Most of this album was recorded in bed honestly, with pretty much everything being samples or electronic apart from the guitar. Even the guitar was recorded just directly into my interface, then used amp and pedal sims, and vocals too. I think I made this entire thing in or on my bed, now that I think about it.

HAPPY: You don’t just produce music, you also produced the videos for Sabbath Shirt, Plague Dogs, and Skincare yourself. Can you walk us through the creative process behind that?

P.H.F: For the videos for Sabbath Shirt and Plague Dogs, I had found all this great free stock footage online and really liked the idea of using something like that in a different context. Those were kind of like a digital collage, and worked really well, especially Plague Dogs. I’m also a huge fan of music videos being completely devoid of plot, just being entirely visual. Skincare is the most important song to me on the album, and I wanted to make something in the same vein but really personal at the same time.

Most of the locations I shot were all something special or important to Reuben, with some being locations I had shot him at for a video we had made years earlier for Soft. Apart from the footage I shot of Grace (Reubens partner) I shot the entire thing with my friend Charlie. I didn’t really have any plan going into it and it just came together during the edit – I really liked the warp the wide-angle lens gave when you would rotate the camera on the tripod, so I just kept doing that at all these locations, trying to keep the speed the same as I was turning it – then just cut it together.

HAPPY: There’s a bit of a motorsports theme across your entire campaign. What is the significance behind that?

P.H.F: I hadn’t really realised that until now, but I don’t really know why that is. I guess I have kind of been super into drifting and car racing for the last few years, I especially love drone footage of that stuff, so I guess I just really leant into that aesthetic. We also shot some of the Skincare video out in Woodhill where they do a lot of bike racing.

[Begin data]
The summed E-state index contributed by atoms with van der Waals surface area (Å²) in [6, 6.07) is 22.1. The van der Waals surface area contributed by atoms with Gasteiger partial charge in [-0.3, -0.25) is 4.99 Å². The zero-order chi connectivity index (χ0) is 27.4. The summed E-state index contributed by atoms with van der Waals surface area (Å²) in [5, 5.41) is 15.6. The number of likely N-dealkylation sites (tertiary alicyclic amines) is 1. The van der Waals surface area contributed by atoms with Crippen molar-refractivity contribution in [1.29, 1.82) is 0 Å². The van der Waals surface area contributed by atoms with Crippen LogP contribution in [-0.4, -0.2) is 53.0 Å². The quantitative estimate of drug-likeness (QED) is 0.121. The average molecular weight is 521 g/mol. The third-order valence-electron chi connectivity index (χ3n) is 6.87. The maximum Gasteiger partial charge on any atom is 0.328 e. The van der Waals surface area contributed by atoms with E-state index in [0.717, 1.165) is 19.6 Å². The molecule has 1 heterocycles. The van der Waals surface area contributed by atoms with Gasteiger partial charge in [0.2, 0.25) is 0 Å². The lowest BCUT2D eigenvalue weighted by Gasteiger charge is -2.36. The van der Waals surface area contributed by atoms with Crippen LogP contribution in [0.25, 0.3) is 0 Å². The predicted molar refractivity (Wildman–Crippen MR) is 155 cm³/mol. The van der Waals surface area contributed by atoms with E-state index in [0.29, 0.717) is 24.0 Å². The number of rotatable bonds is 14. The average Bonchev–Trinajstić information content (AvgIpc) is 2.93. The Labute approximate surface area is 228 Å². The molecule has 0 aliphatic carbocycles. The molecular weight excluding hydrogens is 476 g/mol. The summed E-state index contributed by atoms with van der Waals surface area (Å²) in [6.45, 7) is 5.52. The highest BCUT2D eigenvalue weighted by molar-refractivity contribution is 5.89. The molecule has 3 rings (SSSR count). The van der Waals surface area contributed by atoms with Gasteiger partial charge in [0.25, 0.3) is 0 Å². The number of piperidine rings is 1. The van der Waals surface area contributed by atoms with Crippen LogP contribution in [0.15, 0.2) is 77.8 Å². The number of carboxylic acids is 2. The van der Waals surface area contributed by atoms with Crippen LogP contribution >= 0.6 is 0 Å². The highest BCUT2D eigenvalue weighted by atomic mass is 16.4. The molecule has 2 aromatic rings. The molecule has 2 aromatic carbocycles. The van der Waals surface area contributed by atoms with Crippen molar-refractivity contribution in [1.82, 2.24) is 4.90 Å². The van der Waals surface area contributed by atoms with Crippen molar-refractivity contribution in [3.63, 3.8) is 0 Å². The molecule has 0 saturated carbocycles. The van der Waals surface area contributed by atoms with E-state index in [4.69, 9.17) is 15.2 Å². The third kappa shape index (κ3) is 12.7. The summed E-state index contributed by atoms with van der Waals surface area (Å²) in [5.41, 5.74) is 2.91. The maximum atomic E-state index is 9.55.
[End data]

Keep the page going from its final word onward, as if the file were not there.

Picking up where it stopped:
HAPPY: Skincare takes on a bit of a different sound compared to your previous releases. What was the inspiration behind that track?

P.H.F.: The production on that song was heavily influenced by lots of UK electronic music, like garage. With that song being the main tribute to Reuben. I wanted to use a lot of the inspo from music he had introduced me to – He was a huge fan of Burial, so I think that was probably the main artist I was going for. That song is probably the most sparse of all the tracks, and in my opinion the most pretty – I wanted it to sound like something I had never made before.

HAPPY: Your label, Danger Collective Records are based in L.A. Do you have any plans to spend time in the US?

P.H.F: Yeah actually I’m here right now! I’m doing a tour with Dream, Ivory to promote the new album, and doing some side shows with some friends in a few other places, but mostly playing the west coast.

Purest Hell is currently streaming on all streaming platforms. Get a taste for the album below.

Photos provided

Interview by Lochie Schuster